windage

Definitions

  • WordNet 3.6
    • n windage the deflection of a projectile resulting from the effects of wind
    • n windage exposure to the wind (as the exposed part of a vessel's hull which is responsible for wind resistance)
    • n windage the space between the projectile of a smoothbore gun and the surface of the bore of the gun
    • n windage the retarding force of air friction on a moving object
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Webster's Revised Unabridged Dictionary
    • Windage (Gun) The difference between the diameter of the bore of a gun and that of the shot fired from it.
    • Windage The sudden compression of the air caused by a projectile in passing close to another body.
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Century Dictionary and Cyclopedia
    • n windage The disturbance of the atmosphere by the movement of any object through it, as by that of a revolving fly-wheel or armature.
    • n windage The space intervening between the moving part of any mechanism and the inclosure within which it moves, as the air-gap of a dynamo.
    • n windage The air-friction of the moving parts of a machine as distinguished from the friction of the bearing surfaces.
    • n windage In gunnery:
    • n windage The difference allowed between the diameter of a projectile and that of the bore of the gun from which it is to be fired, in order to allow the escape of some part of the explosive gas, and to prevent too great friction.
    • n windage The rush or concussion of the air produced by the rapid passage of a shot.
    • n windage The influence of the wind in deflecting a missile, as a ball or an arrow, from its direct path, or aside from the point or object at which it is aimed; also, the amount or extent of such deflection.
    • n windage The play between the spindle of the De Bange gas-cheek and its cavity in the breech-screw: it is expressed in decimal parts of an inch, and is measured by the difference between the diameters of the spindle and its cavity.
    • n windage In surgery, same as wind-contusion.
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Chambers's Twentieth Century Dictionary
    • ns Windage the difference between the size of the bore of a gun and that of the ball or shell: the influence of the wind in deflecting a missile
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Etymology

Webster's Revised Unabridged Dictionary
From Wind air in motion
Chambers's Twentieth Century Dictionary
A.S. wind; Ice. vindr, Ger. wind, L. ventus, Gr. aētēs, Sans. vāta, wind.

Usage

In literature:

Consequently adequate allowance has to be made for windage, which is a very difficult factor to calculate from aloft.
"Aeroplanes and Dirigibles of War" by Frederick A. Talbot
The roots still held, while the tree had been shorn of its windage.
"South Sea Tales" by Jack London
The WIND GAUGE is adjusted by means of the windage screw at the right front end of the base of the sight.
"Manual for Noncommissioned Officers and Privates of Infantry of the" by War Department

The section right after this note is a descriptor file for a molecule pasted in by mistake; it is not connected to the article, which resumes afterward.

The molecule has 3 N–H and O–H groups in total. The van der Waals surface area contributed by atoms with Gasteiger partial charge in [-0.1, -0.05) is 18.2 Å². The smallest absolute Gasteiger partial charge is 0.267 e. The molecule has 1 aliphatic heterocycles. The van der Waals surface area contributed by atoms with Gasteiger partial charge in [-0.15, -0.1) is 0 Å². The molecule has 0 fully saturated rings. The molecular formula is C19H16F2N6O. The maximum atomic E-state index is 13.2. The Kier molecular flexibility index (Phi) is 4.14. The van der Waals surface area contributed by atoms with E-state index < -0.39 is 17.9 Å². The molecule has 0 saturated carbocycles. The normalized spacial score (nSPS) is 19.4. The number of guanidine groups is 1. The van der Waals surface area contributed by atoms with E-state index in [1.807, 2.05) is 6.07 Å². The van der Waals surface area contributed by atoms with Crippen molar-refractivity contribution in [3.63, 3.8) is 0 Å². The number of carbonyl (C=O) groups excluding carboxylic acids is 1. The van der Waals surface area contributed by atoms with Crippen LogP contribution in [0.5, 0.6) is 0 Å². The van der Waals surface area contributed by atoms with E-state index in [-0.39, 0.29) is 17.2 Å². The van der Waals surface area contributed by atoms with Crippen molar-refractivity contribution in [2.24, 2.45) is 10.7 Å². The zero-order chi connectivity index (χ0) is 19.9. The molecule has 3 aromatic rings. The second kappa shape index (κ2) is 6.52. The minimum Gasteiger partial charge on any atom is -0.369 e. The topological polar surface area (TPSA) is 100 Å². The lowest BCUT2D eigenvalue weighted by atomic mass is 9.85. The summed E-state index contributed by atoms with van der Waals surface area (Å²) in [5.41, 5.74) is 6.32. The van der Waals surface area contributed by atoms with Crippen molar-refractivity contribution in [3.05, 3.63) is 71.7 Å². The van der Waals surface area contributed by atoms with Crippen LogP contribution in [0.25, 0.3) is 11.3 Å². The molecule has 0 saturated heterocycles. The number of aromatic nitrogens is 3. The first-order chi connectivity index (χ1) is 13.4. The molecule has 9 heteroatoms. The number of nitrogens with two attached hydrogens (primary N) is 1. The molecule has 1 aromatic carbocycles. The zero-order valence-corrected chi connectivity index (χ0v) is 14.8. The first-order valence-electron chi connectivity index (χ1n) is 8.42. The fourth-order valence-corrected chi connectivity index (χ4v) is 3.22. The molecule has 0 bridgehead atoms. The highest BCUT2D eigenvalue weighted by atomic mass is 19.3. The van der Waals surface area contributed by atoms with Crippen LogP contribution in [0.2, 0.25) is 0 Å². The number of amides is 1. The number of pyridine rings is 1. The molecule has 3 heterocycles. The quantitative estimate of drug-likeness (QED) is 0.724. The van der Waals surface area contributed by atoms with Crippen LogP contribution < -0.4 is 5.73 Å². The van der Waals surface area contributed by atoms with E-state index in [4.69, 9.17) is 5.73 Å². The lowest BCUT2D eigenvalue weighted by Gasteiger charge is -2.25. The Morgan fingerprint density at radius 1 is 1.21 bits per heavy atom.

They go forth clean and the windage is much reduced.
"The Son of Clemenceau" by Alexandre (fils) Dumas
The bristles are to be sheared so as to work easily and leave no windage.
"Ordnance Instructions for the United States Navy." by Bureau of Ordnance, USN
One point of windage moves the striking point of the bullet 4 inches for every 100 yards you are distant from the target.
"The Plattsburg Manual" by O.O. Ellis and E.B. Garey
Windage in the English gun of 1750 was about 20 percent greater than in French pieces.
"Artillery Through the Ages" by Albert Manucy
What allowance have you made for windage?
"Slain By The Doones" by R. D. Blackmore
The pellet should be of clay or any putty, rolled in the hand to easily pass through the barrel without too much windage.
"Practical Taxidermy" by Montagu Browne
Then look at the windage chart and see just how much windage you must take.
"Manual of Military Training" by James A. Moss
There was a quiet whir and a slight shifting of the rifle as the computer device allowed for correct elevation and windage.
"The Unprotected Species" by Melvin Sturgis
The =wind gauge= is adjusted by means of the windage screw at the right front end of the base of the sight.
"Manual for Noncommissioned Officers and Privates of Cavalry of the Army" by U. S. War Department
With lightning rapidity the trains passed each other and the "windage," to use a nautical term, nearly took my breath.
"Sawdust & Spangles" by W. C. Coup
But the greater weight and momentum of the English ball was counteracted by the excess of windage.
"Encyclopaedia Britannica, 11th Edition, Volume 12, Slice 6" by Various
How ardently he hoped that the bore was true and the windage not too great to spoil his aim!
"With Drake on the Spanish Main" by Herbert Strang
The elevation does not vary so much as the windage.
"Ladies in the Field"
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In news:

A bow net made of criss-crossed lacing will be equally effective but less obtrusive, and it will add less windage.
All that stuff on deck adds not only extra windage, but dangerous "hooks" that can snag your lines.
Dyno testing various oil pans and windage trays for horsepower.
He used the terms "windage" and "drafting.
There are several kinds of windage trays , but the basic concept is to reduce contact between oil and the crankshaft to minimize horsepower loss.
There are several kinds of windage trays , but the basic concept is to reduce contact betwe.
Turn Key Engine Supply Ls7 Windage Tray .
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